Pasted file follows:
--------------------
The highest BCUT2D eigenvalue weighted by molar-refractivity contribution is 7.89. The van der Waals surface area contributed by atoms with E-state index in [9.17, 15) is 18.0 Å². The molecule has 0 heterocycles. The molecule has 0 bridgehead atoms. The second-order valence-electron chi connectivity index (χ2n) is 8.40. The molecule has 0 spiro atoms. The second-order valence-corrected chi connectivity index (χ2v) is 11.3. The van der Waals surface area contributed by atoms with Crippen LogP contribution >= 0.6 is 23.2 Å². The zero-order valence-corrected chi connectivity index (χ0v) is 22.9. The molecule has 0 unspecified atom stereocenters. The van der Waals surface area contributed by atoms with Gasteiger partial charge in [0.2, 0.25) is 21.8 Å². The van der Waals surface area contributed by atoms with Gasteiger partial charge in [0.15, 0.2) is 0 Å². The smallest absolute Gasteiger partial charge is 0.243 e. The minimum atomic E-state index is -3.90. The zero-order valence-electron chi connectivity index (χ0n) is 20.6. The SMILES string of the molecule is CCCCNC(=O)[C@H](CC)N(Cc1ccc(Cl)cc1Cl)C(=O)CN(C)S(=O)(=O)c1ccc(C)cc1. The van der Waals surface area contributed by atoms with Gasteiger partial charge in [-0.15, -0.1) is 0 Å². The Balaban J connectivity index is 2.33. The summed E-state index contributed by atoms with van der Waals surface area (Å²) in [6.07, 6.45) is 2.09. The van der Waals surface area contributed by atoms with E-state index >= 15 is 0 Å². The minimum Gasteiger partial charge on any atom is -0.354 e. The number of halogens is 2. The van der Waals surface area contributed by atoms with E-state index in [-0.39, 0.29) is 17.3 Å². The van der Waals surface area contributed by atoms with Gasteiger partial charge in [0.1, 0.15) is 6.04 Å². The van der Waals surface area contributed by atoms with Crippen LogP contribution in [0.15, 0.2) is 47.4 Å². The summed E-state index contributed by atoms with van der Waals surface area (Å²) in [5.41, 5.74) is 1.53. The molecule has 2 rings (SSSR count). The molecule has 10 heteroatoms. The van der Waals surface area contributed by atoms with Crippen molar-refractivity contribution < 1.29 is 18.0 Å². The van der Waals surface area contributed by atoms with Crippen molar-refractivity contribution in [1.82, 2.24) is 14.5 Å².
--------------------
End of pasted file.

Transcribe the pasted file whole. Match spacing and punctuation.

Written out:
The highest BCUT2D eigenvalue weighted by molar-refractivity contribution is 7.89. The van der Waals surface area contributed by atoms with E-state index in [9.17, 15) is 18.0 Å². The molecule has 0 heterocycles. The molecule has 0 bridgehead atoms. The second-order valence-electron chi connectivity index (χ2n) is 8.40. The molecule has 0 spiro atoms. The second-order valence-corrected chi connectivity index (χ2v) is 11.3. The van der Waals surface area contributed by atoms with Crippen LogP contribution >= 0.6 is 23.2 Å². The zero-order valence-corrected chi connectivity index (χ0v) is 22.9. The molecule has 0 unspecified atom stereocenters. The van der Waals surface area contributed by atoms with Gasteiger partial charge in [0.2, 0.25) is 21.8 Å². The van der Waals surface area contributed by atoms with Gasteiger partial charge in [0.15, 0.2) is 0 Å². The smallest absolute Gasteiger partial charge is 0.243 e. The minimum atomic E-state index is -3.90. The zero-order valence-electron chi connectivity index (χ0n) is 20.6. The SMILES string of the molecule is CCCCNC(=O)[C@H](CC)N(Cc1ccc(Cl)cc1Cl)C(=O)CN(C)S(=O)(=O)c1ccc(C)cc1. The van der Waals surface area contributed by atoms with Gasteiger partial charge in [-0.15, -0.1) is 0 Å². The Balaban J connectivity index is 2.33. The summed E-state index contributed by atoms with van der Waals surface area (Å²) in [6.07, 6.45) is 2.09. The van der Waals surface area contributed by atoms with E-state index >= 15 is 0 Å². The minimum Gasteiger partial charge on any atom is -0.354 e. The number of halogens is 2. The van der Waals surface area contributed by atoms with E-state index in [-0.39, 0.29) is 17.3 Å². The van der Waals surface area contributed by atoms with Gasteiger partial charge in [0.1, 0.15) is 6.04 Å². The van der Waals surface area contributed by atoms with Crippen LogP contribution in [0.15, 0.2) is 47.4 Å². The summed E-state index contributed by atoms with van der Waals surface area (Å²) in [5.41, 5.74) is 1.53. The molecule has 2 rings (SSSR count). The molecule has 10 heteroatoms. The van der Waals surface area contributed by atoms with Crippen molar-refractivity contribution < 1.29 is 18.0 Å². The van der Waals surface area contributed by atoms with Crippen molar-refractivity contribution in [1.82, 2.24) is 14.5 Å².